Finally, it should be noted that placement of the wheels 330 on the carrier 306 running along the base plate 334 provides an effective solution with regard to the adjustment problem. The parking force FP is entirely supported by the wheels 330. Advantageously, however, the wheels 330 can still roll with reasonable amount of friction under a high spring load applied by spring 342. In principle however, the wheels 330 can also be replaced by any low friction slide solution. For example, the base of the carrier can be provided with a low friction bearing member that engages a corresponding low friction surface supported on the base plate. Still, the invention is not limited in this regard. Any suitable low friction material can be used for this purpose.

When the combiner is to be returned to its retracted position, the direction of the motor 304 is reversed. The resulting motion of the carrier 306 is the same as previously described, except that the carrier now moves in the opposite direction, toward the first end 324 of the frame 302. The actions described above in FIGS. 3-7 are performed in reverse order.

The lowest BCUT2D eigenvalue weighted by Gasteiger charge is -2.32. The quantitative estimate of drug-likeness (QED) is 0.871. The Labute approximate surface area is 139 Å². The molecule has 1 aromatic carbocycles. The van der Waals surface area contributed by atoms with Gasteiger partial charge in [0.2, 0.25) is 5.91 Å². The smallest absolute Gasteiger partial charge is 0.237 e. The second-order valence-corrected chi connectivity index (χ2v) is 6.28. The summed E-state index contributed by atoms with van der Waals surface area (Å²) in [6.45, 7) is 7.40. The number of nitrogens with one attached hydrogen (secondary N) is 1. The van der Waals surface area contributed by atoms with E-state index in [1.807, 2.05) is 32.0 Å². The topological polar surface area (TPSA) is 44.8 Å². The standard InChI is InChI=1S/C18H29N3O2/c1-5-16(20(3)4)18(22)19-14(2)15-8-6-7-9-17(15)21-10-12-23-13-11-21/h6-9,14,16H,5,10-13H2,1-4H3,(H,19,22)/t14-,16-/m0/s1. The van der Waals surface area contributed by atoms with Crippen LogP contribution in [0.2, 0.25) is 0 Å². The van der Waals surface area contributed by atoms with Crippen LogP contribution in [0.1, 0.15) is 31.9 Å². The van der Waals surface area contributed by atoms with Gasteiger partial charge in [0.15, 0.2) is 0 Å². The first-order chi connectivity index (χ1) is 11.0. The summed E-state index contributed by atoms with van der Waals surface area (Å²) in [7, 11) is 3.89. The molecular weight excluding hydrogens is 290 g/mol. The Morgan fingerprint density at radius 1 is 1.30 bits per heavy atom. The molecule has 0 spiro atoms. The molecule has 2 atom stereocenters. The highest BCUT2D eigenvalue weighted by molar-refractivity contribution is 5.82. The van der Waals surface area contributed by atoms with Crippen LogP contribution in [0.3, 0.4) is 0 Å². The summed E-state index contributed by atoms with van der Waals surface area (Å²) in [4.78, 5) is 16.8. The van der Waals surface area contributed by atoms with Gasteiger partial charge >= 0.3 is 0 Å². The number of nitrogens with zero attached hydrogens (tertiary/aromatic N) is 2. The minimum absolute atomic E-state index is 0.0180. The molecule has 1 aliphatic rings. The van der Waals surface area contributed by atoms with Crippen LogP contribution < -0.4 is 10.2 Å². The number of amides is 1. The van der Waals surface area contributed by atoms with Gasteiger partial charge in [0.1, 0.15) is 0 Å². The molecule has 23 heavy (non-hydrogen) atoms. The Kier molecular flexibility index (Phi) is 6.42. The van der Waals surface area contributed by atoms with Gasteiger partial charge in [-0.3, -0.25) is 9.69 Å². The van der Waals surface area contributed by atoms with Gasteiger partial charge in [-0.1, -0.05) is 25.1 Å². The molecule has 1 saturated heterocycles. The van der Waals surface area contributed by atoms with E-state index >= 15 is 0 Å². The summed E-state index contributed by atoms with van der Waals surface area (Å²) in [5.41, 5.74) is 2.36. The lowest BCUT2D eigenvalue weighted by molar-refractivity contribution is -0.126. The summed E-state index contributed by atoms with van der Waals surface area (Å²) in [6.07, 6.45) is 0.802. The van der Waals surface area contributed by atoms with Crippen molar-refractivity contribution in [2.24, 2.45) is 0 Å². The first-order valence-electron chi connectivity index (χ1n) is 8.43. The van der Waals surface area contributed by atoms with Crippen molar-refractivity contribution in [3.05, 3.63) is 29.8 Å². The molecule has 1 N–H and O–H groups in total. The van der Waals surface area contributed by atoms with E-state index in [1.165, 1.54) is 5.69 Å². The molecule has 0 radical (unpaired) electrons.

All of the apparatus, methods and algorithms disclosed and claimed herein can be made and executed without undue experimentation in light of the present disclosure. While the invention has been described in terms of preferred embodiments, it will be apparent to those of ordinary skill in the art that variations may be applied to the apparatus, methods and sequence of steps of the method without departing from the concept, spirit and scope of the invention. More specifically, it will be apparent that certain components may be added to, combined with, or substituted for the components described herein while the same or similar results would be achieved. All such similar substitutes and modifications apparent to one of ordinary skill in the art are deemed to be within the spirit, scope and concept of the invention as defined.